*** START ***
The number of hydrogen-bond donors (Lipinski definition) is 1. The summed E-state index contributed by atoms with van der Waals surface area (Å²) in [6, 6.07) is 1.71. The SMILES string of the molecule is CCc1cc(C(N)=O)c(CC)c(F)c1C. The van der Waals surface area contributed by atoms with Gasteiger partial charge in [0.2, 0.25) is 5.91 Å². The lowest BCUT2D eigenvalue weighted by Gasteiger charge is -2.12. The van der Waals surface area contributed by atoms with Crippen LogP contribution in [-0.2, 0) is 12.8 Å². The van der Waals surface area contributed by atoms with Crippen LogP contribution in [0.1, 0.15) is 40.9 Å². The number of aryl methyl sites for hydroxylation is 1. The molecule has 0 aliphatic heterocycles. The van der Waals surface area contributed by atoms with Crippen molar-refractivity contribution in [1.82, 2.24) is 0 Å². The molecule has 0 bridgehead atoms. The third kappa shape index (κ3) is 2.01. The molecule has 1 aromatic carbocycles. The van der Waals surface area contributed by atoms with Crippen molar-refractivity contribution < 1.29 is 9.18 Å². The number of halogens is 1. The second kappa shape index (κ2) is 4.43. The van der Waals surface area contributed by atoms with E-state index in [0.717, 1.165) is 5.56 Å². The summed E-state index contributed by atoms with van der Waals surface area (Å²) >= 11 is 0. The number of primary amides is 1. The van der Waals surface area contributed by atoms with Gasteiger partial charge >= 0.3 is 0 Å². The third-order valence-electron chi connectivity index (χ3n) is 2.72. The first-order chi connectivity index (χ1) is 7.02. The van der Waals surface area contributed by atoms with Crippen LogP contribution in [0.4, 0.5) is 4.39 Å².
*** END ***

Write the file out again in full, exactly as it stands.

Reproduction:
The number of hydrogen-bond donors (Lipinski definition) is 1. The summed E-state index contributed by atoms with van der Waals surface area (Å²) in [6, 6.07) is 1.71. The SMILES string of the molecule is CCc1cc(C(N)=O)c(CC)c(F)c1C. The van der Waals surface area contributed by atoms with Gasteiger partial charge in [0.2, 0.25) is 5.91 Å². The lowest BCUT2D eigenvalue weighted by Gasteiger charge is -2.12. The van der Waals surface area contributed by atoms with Crippen LogP contribution in [-0.2, 0) is 12.8 Å². The van der Waals surface area contributed by atoms with Crippen LogP contribution in [0.1, 0.15) is 40.9 Å². The number of aryl methyl sites for hydroxylation is 1. The molecule has 0 aliphatic heterocycles. The van der Waals surface area contributed by atoms with Crippen molar-refractivity contribution in [1.82, 2.24) is 0 Å². The molecule has 0 bridgehead atoms. The third kappa shape index (κ3) is 2.01. The molecule has 1 aromatic carbocycles. The van der Waals surface area contributed by atoms with Crippen molar-refractivity contribution < 1.29 is 9.18 Å². The number of halogens is 1. The second kappa shape index (κ2) is 4.43. The van der Waals surface area contributed by atoms with E-state index in [0.717, 1.165) is 5.56 Å². The summed E-state index contributed by atoms with van der Waals surface area (Å²) >= 11 is 0. The number of primary amides is 1. The van der Waals surface area contributed by atoms with Gasteiger partial charge >= 0.3 is 0 Å². The third-order valence-electron chi connectivity index (χ3n) is 2.72. The first-order chi connectivity index (χ1) is 7.02. The van der Waals surface area contributed by atoms with Crippen LogP contribution in [0.4, 0.5) is 4.39 Å².